Major League Baseball Commissioner Bud Selig has banned Melky Cabrera's associate Juan Nuñez from all team clubhouses for his involvement in a plan to cover up Cabrera's positive drug test.

MLB executive vice president Rob Manfred notified teams of the action Tuesday in a memorandum to club presidents, chief executive officers and general managers.

Nuñez, a consultant for Cabrera's agents at ACES Inc., took responsibility for fabricating a website that the San Francisco Giants All-Star outfielder was relying on as he prepared for a grievance to challenge a drug test that was positive for testosterone.

Cabrera dropped his grievance last week after MLB uncovered the scheme, and he was suspended for 50 games.

"Please be advised that commissioner Selig has directed that all major league clubs are prohibited from granting Juan Carlos Nuñez access to their clubhouses or other nonpublic areas," Manfred wrote in the memo, which was obtained by The Associated Press. "Nuñez is affiliated with ACES Inc. sports agency. Nuñez is currently under investigation for misconduct related to our recent matter under the joint drug program.

"In addition, Nuñez is not certified as a player agent by the Major League Baseball Players Association. Clubs should not conduct contract negotiations with Nuñez or otherwise deal with him regarding players on the 40-man roster."

Seth Levinson, who along with his brother Sam runs ACES, said Nuñez was a paid consultant for the company.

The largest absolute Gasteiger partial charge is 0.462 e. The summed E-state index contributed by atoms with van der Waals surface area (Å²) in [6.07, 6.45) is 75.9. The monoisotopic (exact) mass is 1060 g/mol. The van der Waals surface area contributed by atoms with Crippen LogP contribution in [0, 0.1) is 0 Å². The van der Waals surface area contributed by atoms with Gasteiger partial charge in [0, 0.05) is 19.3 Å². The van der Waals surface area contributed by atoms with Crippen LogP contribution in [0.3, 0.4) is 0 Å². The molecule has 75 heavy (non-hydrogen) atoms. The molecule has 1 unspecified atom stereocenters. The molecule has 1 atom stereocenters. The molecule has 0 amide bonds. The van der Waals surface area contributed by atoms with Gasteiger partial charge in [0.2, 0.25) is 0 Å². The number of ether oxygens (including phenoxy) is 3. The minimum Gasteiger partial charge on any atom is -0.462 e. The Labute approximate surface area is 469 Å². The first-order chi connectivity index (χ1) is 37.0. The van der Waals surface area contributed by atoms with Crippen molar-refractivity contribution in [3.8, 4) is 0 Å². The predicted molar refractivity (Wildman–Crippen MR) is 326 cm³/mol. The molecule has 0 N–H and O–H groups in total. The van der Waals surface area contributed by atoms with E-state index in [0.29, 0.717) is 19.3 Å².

The memo was first reported by ESPN.com.  Meanwhile, the New York Daily News reports that investigators from Major League Baseball, traveled to the Dominican Republic, acquired a jar of the alleged substance from the phony website set up by Cabrera's camp, and sent the substance to the World Anti-Doping Agency's testing labs in Utah.  

Weeks later it was discovered that the substance was fake.

MLB says lower ratios may trigger more drug tests

Baseball and its players' union say urine samples in drug tests may be subject to additional analysis even if the ratio of testosterone to epitestosterone is under the level that typically is considered a positive.

The joint statement Monday came five days after San Francisco outfielder Melky Cabrera, the All-Star game MVP, was suspended for 50 games for testosterone.

Most drug-testing programs consider a T/E ratio of 4-to-1 or higher to be a positive. But for several years in baseball, the policy has been that samples are potentially subject to further scrutiny if the ratio is below 4-to-1. The usual ratio in adults is 1-to-1.

"The fact that a sample has a T-E ratio below 4:1 does not mean that sample is free from further analysis," the joint statement said. "The characteristics of every sample, including the T/E ratio, are analyzed at the WADA-certified laboratory in Montreal and the laboratory determines which samples are subjected to Carbon Isotope Ratio (CIR) testing. All samples with a T/E ratio above 4:1 are subjected to CIR but so are many samples with a T/E ratio less than 4:1."

The CIR test determines if testosterone came from outside the body.

"The procedures used in the Montreal laboratory make more extensive use of CIR than those used in other labs and there is no doubt that baseball's program detects testosterone positives that other programs would fail to detect," Christiane Ayotte, director of the World Anti-Doping Agency-certified laboratory in Montreal, said in a statement released by MLB and the union.

Reported and Written by the Associated Press.

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